Tea Time: A Calming Time
Tea Time: A Calming Time
Designed by Mary Emma Allen
All Rights Reserved
In the childrenÂ’s book, The View from Saturday, by E. L. Konisburg, we learn of the calmness tea time can create. One of the main characters, a teacher, unexpectedly enjoys tea with four of her sixth grade students. She discovered that a Â“slow cup of teaÂ” was calming and that even her students talked quietly and seemed to enjoy conversation.
One teacher who reads this book with her sixth graders conducts a tea party in the classroom, letting them learn about the niceties of a tea time. They use tea pots and tea cups with saucers, served with dainty cookies and other goodies.
Tea Time with Nanny
Tea time was a ritual at my grandmotherÂ’s home whenever I visited as a child. This was an event I looked forward to every afternoon at 3 oÂ’oclock. Grandmother enjoyed tea in a pretty china cup. My two aunts (NannyÂ’s daughter and daughter-in-law) usually had coffee and I drank tea with Nanny.
We also munched on some of AuntiesÂ’ delicious bakingÂ….cookies, cake, pie, or homemade bread. This break in the afternoon was served to friends, too, who might happen by.
I wonder now, and never thought to ask then, if this was a ritual with earlier generations. My grandfather, who wrote a newspaper column, mentioned his mother and other ladies doing their quilting over tea at neighborsÂ’ homes.
Tea Time with Mother
My mother, in her later years, and eventually AlzheimerÂ’s years, found the tea ritual comforting. When I visited her, we first must have a cup of tea and chat before engaging in business matters.
Mother came to live at our home for a few months; so afternoon tea, when I got home from substitute teaching, was a time to chat and catch up on the day. We might be discussing the present or the past, but tea was important.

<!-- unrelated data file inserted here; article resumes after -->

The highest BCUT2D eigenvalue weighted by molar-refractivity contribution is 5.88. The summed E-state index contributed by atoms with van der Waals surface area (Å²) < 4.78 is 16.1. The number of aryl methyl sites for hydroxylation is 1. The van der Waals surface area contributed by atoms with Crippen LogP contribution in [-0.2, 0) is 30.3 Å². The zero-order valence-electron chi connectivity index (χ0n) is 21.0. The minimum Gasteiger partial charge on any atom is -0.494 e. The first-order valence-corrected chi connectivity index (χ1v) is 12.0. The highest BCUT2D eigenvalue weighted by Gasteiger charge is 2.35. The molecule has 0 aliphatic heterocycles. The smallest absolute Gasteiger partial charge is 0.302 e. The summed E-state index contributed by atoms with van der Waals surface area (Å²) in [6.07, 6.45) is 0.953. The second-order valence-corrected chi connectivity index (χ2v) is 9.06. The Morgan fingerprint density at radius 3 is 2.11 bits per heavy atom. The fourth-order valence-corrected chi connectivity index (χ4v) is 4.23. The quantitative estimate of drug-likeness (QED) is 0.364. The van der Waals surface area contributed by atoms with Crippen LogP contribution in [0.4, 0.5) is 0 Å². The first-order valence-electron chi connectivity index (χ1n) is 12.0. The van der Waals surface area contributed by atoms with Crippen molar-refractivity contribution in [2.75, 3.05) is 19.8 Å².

I carried on this ritual when Mother moved to a nursing home. IÂ’d stop by a fast food restaurant to get tea and muffins or make tea in the microwave at the nursesÂ’ station. Then we had our chat.
When my grandchildren visited their great grandmother at the nursing home, they, too, insisted we continue with tea time, even when Mother could no longer feed herself. We enjoyed tea and goodies while the children chatted and drew pictures or played with toys on the floor.
So tea time has many memories for me and continues as my beverage of choice whether IÂ’m at home, at school, traveling, or visiting friends. I collect tea memorabilia and recently found s small tea ball in the shape of a tea pot to add to my display.
Tea Time Treat from a family cookbook:
WALNUT CAKE Â– Cream Â½ cup shortening; gradually add 1 Â½ cup sugar. Mix until light and foamy.
Sift together 2 cups flour, 2 Â½ teaspoons baking powder, and Â¼ teaspoon salt. Alternately add to creamed mixture with Â¾ cup milk.
Stir in 1 cup chopped walnuts (pecans can be used). Fold in 4 stiffly beaten egg whites last.
Bake in well greased layer pans at 350 degrees F. for 30 minutes, or until cake tests done.
When cool spread a layer of jam (strawberry, raspberry, etc.) between the layers. Then frost with your favorite icing. You can leave out the walnuts if your family doesnÂ’t like them.